If we’re continuing the earlier trend of 90’s NBA references, there would be no better comparison to Dennis Rodman than graduate goalkeeper Miha Miskovic. His defensive tenacity and fearlessness in the box have been critical for Northwestern this season to stay in tightly contested matches.

His best games are the teams best games, as his performances with the most saves have resulted in some of the ’Cats most impressive wins of the season. In the Wildcats best offensive game of the year – a 4-1 win over Kansas City (3-7-3, 2-2-1 Summit League) – he notched seven saves, and in arguably their most crucial win of the season, a shutout against Ohio State, he shined with six. Some other notable statistics include his position of fifth in the Big Ten in number of shutouts and seventh in the Big Ten in saves per game, 4 and 3.08, respectively.

What these statistics don’t show, however, is how enjoyable it is watching him play. Miskovic has a collection of theatrical saves where he either dives, jumps for contested balls, or punches out a ball just in time, that would look more at home on Broadway. It’s his statistics, as well as the energy and level of confidence, that he helps bring to the team that has made Miskovic spectacular in his final season for the Wildcats.

When taking a comprehensive look at Northwestern soccer, it can’t be helped to mention the Wildcats’ offensive woes this season. They sit third to last in the Big Ten in the number of goals scored this season, and rank dead last in total number of shots.

This isn’t necessarily bad, however, just reflective of the highly defensive style of play that Northwestern has been forced into for numerous games this season. Northwestern has consistently failed to maintain meaningful possessions when on offense, leading to a lack of production. They are commonly forced on the defensive both early and often, which ultimately results in far less offensive opportunities as compared to their Big Ten counterparts.

For reference, Indiana (12-4-1, 5-3 B1G) sits atop the conference with 32 goals this season, whereas Northwestern boasts a modest 19. A statistic even more striking is just how few shots these 19 goals have been scored on. Ohio State has scored 16 goals on the year, putting up 201 shots in the process. Northwestern has taken only 124. The next closest team in the Big Ten is Michigan State (6-8-2, 2-4-2 B1G) who has taken 188 – 64 more than the 'Cats – yet the Spartans have only scored one more goal. This statistic is emblematic of the struggles the Wildcats have faced this season, yet also the will the team possesses to pull through.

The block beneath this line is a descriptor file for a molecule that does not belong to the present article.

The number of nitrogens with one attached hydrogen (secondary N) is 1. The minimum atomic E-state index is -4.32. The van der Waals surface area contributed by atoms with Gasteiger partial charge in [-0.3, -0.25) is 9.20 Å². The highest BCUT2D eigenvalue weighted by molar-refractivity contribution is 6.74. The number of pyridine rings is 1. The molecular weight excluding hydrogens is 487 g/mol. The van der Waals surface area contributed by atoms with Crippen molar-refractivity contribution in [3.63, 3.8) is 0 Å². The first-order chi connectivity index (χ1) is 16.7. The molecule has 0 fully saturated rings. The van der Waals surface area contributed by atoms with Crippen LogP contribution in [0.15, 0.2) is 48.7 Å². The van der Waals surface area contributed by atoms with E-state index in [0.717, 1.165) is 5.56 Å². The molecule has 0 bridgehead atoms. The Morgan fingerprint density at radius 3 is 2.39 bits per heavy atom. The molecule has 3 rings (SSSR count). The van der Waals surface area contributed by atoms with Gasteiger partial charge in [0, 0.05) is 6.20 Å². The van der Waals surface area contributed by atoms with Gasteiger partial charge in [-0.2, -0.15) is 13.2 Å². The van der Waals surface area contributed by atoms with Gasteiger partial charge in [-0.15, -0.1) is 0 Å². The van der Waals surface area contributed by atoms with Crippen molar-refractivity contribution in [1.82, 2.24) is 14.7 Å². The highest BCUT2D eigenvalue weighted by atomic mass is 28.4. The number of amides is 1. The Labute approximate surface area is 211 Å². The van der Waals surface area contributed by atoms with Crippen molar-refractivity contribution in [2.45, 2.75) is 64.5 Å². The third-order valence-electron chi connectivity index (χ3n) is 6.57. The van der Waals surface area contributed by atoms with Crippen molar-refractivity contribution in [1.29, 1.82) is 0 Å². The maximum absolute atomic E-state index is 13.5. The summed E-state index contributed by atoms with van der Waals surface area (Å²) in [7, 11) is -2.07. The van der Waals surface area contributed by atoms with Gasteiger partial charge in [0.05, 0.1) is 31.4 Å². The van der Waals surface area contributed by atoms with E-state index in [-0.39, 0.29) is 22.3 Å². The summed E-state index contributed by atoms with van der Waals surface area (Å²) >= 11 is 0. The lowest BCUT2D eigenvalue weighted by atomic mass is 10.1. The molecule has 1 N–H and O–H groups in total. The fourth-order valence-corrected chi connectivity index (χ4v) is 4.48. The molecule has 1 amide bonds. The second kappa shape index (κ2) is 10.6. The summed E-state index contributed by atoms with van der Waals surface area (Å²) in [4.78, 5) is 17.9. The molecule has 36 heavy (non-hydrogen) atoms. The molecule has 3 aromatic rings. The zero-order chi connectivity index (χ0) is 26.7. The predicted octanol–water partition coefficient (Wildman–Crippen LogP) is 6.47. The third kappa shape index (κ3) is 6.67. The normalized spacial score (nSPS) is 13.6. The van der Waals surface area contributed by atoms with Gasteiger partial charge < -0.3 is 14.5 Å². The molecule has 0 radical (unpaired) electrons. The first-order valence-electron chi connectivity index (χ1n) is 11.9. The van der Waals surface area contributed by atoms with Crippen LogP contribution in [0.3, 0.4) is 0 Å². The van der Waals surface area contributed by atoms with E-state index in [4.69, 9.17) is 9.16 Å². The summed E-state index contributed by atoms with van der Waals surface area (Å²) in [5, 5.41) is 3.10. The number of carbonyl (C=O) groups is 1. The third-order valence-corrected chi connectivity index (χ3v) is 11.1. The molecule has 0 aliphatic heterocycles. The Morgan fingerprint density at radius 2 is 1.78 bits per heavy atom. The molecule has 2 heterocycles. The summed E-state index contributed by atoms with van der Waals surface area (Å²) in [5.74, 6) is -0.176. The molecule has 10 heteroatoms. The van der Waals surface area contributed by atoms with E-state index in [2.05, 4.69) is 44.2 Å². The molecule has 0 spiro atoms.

Postseason, and Beyond

Even though they don’t have one of the better records in the conference, the Wildcats still have hope to make something greater out of a year that has seen varied levels of success. Northwestern has clinched their berth into the Big Ten tournament where they hope to make a deep run. In head coach Russell Payne’s first postseason with the team, it’ll be especially interesting to see how he can guide them through the forthcoming high stakes play.

As a single elimination tournament, upsets are liable to happen. A 2017 Wisconsin team won the whole thing as a 5 seed, upsetting top seeded Michigan 4-0 in the semifinals. The ’Cats, after beating Michigan State in their final game of the season, are currently sitting at No. 7 in the tournament, and will have their chance to shock the world starting Sunday, when they travel to play No. 2 Maryland (12-3-1, 5-2-1 B1G) at College Park.

It hasn’t been all smooth sailing for the Wildcats this season, but they’ve kept courage to brave the winds and have found themselves still with the chance to make their mark in the Big Ten tournament. There’s no telling what’s in store for this team moving forwards, but if you choose to tune in, prepare for a hard fought match that’ll keep your attention through the very end. No boredom whatsoever.